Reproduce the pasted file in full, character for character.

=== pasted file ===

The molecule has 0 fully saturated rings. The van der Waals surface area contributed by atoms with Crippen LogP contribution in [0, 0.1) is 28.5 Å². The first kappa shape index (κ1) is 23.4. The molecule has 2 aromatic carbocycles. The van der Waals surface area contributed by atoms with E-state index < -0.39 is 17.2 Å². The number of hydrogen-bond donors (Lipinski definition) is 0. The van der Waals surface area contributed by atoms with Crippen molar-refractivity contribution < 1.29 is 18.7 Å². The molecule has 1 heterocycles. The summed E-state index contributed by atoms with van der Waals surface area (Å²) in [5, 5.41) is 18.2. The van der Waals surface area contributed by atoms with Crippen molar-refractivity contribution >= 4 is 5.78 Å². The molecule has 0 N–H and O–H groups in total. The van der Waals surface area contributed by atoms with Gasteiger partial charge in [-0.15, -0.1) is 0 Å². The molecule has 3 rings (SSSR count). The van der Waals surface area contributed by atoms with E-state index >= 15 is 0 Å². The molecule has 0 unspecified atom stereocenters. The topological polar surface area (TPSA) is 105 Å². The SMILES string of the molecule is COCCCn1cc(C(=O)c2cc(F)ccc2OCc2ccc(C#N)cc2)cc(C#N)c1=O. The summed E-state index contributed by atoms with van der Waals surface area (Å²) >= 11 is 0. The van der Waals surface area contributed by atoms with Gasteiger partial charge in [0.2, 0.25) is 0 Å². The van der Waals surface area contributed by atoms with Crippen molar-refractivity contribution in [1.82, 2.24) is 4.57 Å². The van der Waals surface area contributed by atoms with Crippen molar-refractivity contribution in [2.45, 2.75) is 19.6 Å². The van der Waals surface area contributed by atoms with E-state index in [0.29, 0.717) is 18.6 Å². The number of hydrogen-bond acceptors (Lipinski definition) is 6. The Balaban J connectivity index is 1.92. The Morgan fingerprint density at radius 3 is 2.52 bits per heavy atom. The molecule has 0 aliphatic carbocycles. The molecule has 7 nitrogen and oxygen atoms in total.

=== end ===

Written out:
The molecule has 0 fully saturated rings. The van der Waals surface area contributed by atoms with Crippen LogP contribution in [0, 0.1) is 28.5 Å². The first kappa shape index (κ1) is 23.4. The molecule has 2 aromatic carbocycles. The van der Waals surface area contributed by atoms with E-state index < -0.39 is 17.2 Å². The number of hydrogen-bond donors (Lipinski definition) is 0. The van der Waals surface area contributed by atoms with Crippen molar-refractivity contribution < 1.29 is 18.7 Å². The molecule has 1 heterocycles. The summed E-state index contributed by atoms with van der Waals surface area (Å²) in [5, 5.41) is 18.2. The van der Waals surface area contributed by atoms with Crippen molar-refractivity contribution >= 4 is 5.78 Å². The molecule has 0 N–H and O–H groups in total. The van der Waals surface area contributed by atoms with Gasteiger partial charge in [-0.15, -0.1) is 0 Å². The molecule has 3 rings (SSSR count). The van der Waals surface area contributed by atoms with E-state index >= 15 is 0 Å². The molecule has 0 unspecified atom stereocenters. The topological polar surface area (TPSA) is 105 Å². The SMILES string of the molecule is COCCCn1cc(C(=O)c2cc(F)ccc2OCc2ccc(C#N)cc2)cc(C#N)c1=O. The summed E-state index contributed by atoms with van der Waals surface area (Å²) >= 11 is 0. The van der Waals surface area contributed by atoms with Gasteiger partial charge in [0.2, 0.25) is 0 Å². The van der Waals surface area contributed by atoms with Crippen molar-refractivity contribution in [1.82, 2.24) is 4.57 Å². The van der Waals surface area contributed by atoms with Crippen molar-refractivity contribution in [2.45, 2.75) is 19.6 Å². The van der Waals surface area contributed by atoms with E-state index in [0.29, 0.717) is 18.6 Å². The number of hydrogen-bond acceptors (Lipinski definition) is 6. The Balaban J connectivity index is 1.92. The Morgan fingerprint density at radius 3 is 2.52 bits per heavy atom. The molecule has 0 aliphatic carbocycles. The molecule has 7 nitrogen and oxygen atoms in total.